Increased dependence on government assistance programs

Family and social problems

Deaths due to alcoholism, or overdose from drug use

Fatal alcohol syndrome in children

Spread of infectious diseases such as HIV/AIDS, STDs, and Hepatitis C either through sharing of drug paraphernalia or unprotected sex



Is drugs the backbone of crime in the community?

Not 100% the backbone. Most of the crime is committed due to territorial wars. Shootings are mainly over turf that drug lords want to claim. It is also a result of the taking of clients. For example, if the pricing of the drugs is cheaper in another territory then clients have options. This is becoming a sore point in Wentworth because one can get drugs almost anywhere in the community. (Ps Donny)

The Southland Sun published an article (2019)[49] in light of this aspect and quoted the words of a local pastor and chairperson of the Wentworth Community Policing Forum, Donovan Anderson, who said; that the main cause of this outbreak of violence and killings are related to gang rivalry, violence and drug turf wars as well as armed robberies.

Apart from the notorious history of Wentworth, Anderson believes that this issue stems from the overcrowding of flats, the lack of access to further education, few job opportunities as well as poverty. “Most guys turn to look for a quick way to make money and with the new drugs on the market, they get involved in drug dealing and things just spiral out of control. It’s so nasty because as a result, innocent young children are losing their lives by making a living out of something they’re not supposed to do and ultimately the parents and community suffer.”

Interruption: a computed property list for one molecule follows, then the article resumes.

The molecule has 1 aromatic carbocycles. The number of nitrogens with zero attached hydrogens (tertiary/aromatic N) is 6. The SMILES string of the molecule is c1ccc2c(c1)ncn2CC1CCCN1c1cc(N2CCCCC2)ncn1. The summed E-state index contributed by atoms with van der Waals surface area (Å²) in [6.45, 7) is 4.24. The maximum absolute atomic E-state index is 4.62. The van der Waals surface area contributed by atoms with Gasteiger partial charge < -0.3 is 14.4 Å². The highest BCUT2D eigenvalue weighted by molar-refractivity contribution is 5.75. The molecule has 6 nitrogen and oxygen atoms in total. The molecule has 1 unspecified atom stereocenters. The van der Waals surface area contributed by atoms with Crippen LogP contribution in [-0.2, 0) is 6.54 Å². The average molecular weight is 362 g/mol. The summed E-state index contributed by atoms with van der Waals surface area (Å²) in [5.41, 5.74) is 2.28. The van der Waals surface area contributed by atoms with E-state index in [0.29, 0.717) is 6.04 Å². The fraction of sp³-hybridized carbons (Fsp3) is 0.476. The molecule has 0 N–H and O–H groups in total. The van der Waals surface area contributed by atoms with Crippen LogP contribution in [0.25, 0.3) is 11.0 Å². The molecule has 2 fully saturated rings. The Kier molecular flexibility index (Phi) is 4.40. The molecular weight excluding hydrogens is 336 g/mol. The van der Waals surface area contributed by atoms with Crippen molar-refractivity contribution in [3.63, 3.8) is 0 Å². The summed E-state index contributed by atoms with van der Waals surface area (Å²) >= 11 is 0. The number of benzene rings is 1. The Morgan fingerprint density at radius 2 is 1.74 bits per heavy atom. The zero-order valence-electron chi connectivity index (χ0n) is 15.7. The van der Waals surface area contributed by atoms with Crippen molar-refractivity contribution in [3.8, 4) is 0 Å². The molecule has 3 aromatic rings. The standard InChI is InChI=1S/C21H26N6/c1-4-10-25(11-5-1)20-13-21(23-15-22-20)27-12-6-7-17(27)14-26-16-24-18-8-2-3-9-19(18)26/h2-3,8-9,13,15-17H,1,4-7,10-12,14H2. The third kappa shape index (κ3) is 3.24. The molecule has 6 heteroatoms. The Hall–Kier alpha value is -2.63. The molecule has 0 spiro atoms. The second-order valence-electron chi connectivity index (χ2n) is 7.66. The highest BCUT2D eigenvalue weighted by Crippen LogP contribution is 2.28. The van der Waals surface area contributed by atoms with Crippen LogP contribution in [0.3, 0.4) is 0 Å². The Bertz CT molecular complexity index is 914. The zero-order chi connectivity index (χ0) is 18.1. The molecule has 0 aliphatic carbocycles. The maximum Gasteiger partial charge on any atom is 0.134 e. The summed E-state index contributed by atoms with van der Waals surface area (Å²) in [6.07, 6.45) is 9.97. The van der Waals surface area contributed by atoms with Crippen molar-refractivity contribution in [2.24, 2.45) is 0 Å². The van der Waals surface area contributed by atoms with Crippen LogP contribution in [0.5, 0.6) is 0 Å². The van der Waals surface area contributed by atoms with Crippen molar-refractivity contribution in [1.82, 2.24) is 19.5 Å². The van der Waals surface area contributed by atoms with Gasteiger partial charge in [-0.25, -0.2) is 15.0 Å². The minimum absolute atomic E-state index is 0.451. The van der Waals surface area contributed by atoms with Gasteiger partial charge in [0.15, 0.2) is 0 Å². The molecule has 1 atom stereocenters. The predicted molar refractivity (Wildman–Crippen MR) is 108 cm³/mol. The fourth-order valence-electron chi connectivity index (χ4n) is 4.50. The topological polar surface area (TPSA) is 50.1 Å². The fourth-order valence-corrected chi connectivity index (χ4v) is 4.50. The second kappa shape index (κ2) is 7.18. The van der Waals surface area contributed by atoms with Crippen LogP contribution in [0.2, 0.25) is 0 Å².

Do you perhaps think these drug lords have hitmen?

Would not say hitmen, but however, there are certain individuals who are going into the areas and doing the shooting. Most of the drug lords behind the drug sales do not live in the area. They just come in to supply the pedlars and then disappear. Most people in the community are of the perception that hitmen are being hired to get rid of others who are drug peddling with intention to close them down. (Ps Donny)

An internet write up by East Coast Radio (2016)[50] states as follows:

Two men, thought to be members of a Wentworth gang are in police custody after being arrested apparently while on their way to kill a member of a rival gang at the Durban Magistrate’s Court on Friday.

It further states, “They (officers) proceeded to the court and waited there for the suspects. They then spotted the vehicle that fitted the description given to them. When approached the driver and his accomplice in the vehicle were asked to open the vehicle which was then searched” he said.

“A 9mm pistol was found with 9 live rounds of ammunition. Both suspects were immediately arrested and charged. They will appear in the Durban Magistrate’s Court tomorrow” Mhlongo said.

Does the CPF know, or are aware, if there are so called mafias in the area, who are determined to close down others and take over the drug dealing in Wentworth?

It will never get there. There is no one person in Wentworth who has the power to do that. However, if assumptions are true it could lead to the hunger for power. (Ps Donny)

According to an internet report by Kubheka (2020)[51] whereby the CPF chairperson Ps Donovan Anderson clearly states: